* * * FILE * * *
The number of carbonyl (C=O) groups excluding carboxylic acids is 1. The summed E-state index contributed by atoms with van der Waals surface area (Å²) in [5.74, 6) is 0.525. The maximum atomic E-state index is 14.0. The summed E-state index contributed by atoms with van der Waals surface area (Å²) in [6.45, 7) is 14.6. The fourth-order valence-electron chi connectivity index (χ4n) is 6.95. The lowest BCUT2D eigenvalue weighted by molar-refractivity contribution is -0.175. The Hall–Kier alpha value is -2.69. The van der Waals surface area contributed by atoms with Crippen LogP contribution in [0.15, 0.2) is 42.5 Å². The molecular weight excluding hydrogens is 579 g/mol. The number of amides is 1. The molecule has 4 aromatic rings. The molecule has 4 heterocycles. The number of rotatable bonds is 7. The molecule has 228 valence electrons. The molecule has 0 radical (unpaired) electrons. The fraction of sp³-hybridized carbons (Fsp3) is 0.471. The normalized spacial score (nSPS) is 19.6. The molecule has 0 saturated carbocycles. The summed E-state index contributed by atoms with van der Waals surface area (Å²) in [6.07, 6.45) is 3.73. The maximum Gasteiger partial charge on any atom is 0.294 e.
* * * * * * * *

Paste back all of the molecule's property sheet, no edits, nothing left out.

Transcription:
The number of carbonyl (C=O) groups excluding carboxylic acids is 1. The summed E-state index contributed by atoms with van der Waals surface area (Å²) in [5.74, 6) is 0.525. The maximum atomic E-state index is 14.0. The summed E-state index contributed by atoms with van der Waals surface area (Å²) in [6.45, 7) is 14.6. The fourth-order valence-electron chi connectivity index (χ4n) is 6.95. The lowest BCUT2D eigenvalue weighted by molar-refractivity contribution is -0.175. The Hall–Kier alpha value is -2.69. The van der Waals surface area contributed by atoms with Crippen LogP contribution in [0.15, 0.2) is 42.5 Å². The molecular weight excluding hydrogens is 579 g/mol. The number of amides is 1. The molecule has 4 aromatic rings. The molecule has 4 heterocycles. The number of rotatable bonds is 7. The molecule has 228 valence electrons. The molecule has 0 radical (unpaired) electrons. The fraction of sp³-hybridized carbons (Fsp3) is 0.471. The normalized spacial score (nSPS) is 19.6. The molecule has 0 saturated carbocycles. The summed E-state index contributed by atoms with van der Waals surface area (Å²) in [6.07, 6.45) is 3.73. The maximum Gasteiger partial charge on any atom is 0.294 e.